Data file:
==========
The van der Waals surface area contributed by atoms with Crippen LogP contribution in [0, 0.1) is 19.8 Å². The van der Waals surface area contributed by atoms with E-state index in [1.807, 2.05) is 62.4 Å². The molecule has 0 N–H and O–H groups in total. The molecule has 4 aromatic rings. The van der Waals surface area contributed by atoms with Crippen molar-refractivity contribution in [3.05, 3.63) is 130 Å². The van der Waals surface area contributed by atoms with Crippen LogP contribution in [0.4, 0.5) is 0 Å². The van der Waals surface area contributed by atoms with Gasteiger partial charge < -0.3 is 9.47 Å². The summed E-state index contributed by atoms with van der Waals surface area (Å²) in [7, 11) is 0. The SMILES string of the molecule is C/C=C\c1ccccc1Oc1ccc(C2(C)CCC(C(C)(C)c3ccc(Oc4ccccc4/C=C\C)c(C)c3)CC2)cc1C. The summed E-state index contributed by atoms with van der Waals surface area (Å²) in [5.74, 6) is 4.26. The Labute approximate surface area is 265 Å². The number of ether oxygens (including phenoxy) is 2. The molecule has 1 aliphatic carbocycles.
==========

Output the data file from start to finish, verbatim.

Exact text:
The van der Waals surface area contributed by atoms with Crippen LogP contribution in [0, 0.1) is 19.8 Å². The van der Waals surface area contributed by atoms with E-state index in [1.807, 2.05) is 62.4 Å². The molecule has 0 N–H and O–H groups in total. The molecule has 4 aromatic rings. The van der Waals surface area contributed by atoms with Crippen molar-refractivity contribution in [3.05, 3.63) is 130 Å². The van der Waals surface area contributed by atoms with Crippen LogP contribution in [0.4, 0.5) is 0 Å². The van der Waals surface area contributed by atoms with Gasteiger partial charge < -0.3 is 9.47 Å². The summed E-state index contributed by atoms with van der Waals surface area (Å²) in [7, 11) is 0. The SMILES string of the molecule is C/C=C\c1ccccc1Oc1ccc(C2(C)CCC(C(C)(C)c3ccc(Oc4ccccc4/C=C\C)c(C)c3)CC2)cc1C. The summed E-state index contributed by atoms with van der Waals surface area (Å²) in [5.74, 6) is 4.26. The Labute approximate surface area is 265 Å². The number of ether oxygens (including phenoxy) is 2. The molecule has 1 aliphatic carbocycles.